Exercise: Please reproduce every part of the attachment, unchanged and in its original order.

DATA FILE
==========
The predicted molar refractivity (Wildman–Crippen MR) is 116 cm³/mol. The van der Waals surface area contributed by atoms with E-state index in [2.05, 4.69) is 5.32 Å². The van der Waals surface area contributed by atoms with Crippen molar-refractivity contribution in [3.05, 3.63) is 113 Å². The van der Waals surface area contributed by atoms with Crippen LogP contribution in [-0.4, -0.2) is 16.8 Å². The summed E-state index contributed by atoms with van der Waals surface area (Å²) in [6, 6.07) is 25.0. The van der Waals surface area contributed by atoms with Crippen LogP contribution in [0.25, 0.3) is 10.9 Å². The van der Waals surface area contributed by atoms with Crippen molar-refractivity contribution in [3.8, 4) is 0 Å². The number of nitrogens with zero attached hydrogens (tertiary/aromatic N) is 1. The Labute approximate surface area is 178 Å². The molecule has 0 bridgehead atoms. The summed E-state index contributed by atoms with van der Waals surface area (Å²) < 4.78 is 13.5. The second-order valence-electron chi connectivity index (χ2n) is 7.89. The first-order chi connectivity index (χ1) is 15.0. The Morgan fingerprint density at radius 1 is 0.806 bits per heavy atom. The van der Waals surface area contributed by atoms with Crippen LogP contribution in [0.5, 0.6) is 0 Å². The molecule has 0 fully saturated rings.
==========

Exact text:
The predicted molar refractivity (Wildman–Crippen MR) is 116 cm³/mol. The van der Waals surface area contributed by atoms with E-state index in [2.05, 4.69) is 5.32 Å². The van der Waals surface area contributed by atoms with Crippen molar-refractivity contribution in [3.05, 3.63) is 113 Å². The van der Waals surface area contributed by atoms with Crippen LogP contribution in [-0.4, -0.2) is 16.8 Å². The summed E-state index contributed by atoms with van der Waals surface area (Å²) in [6, 6.07) is 25.0. The van der Waals surface area contributed by atoms with Crippen LogP contribution in [0.25, 0.3) is 10.9 Å². The van der Waals surface area contributed by atoms with Crippen molar-refractivity contribution in [3.8, 4) is 0 Å². The number of nitrogens with zero attached hydrogens (tertiary/aromatic N) is 1. The Labute approximate surface area is 178 Å². The molecule has 0 bridgehead atoms. The summed E-state index contributed by atoms with van der Waals surface area (Å²) < 4.78 is 13.5. The second-order valence-electron chi connectivity index (χ2n) is 7.89. The first-order chi connectivity index (χ1) is 15.0. The Morgan fingerprint density at radius 1 is 0.806 bits per heavy atom. The van der Waals surface area contributed by atoms with Crippen LogP contribution in [0.5, 0.6) is 0 Å². The molecule has 0 fully saturated rings.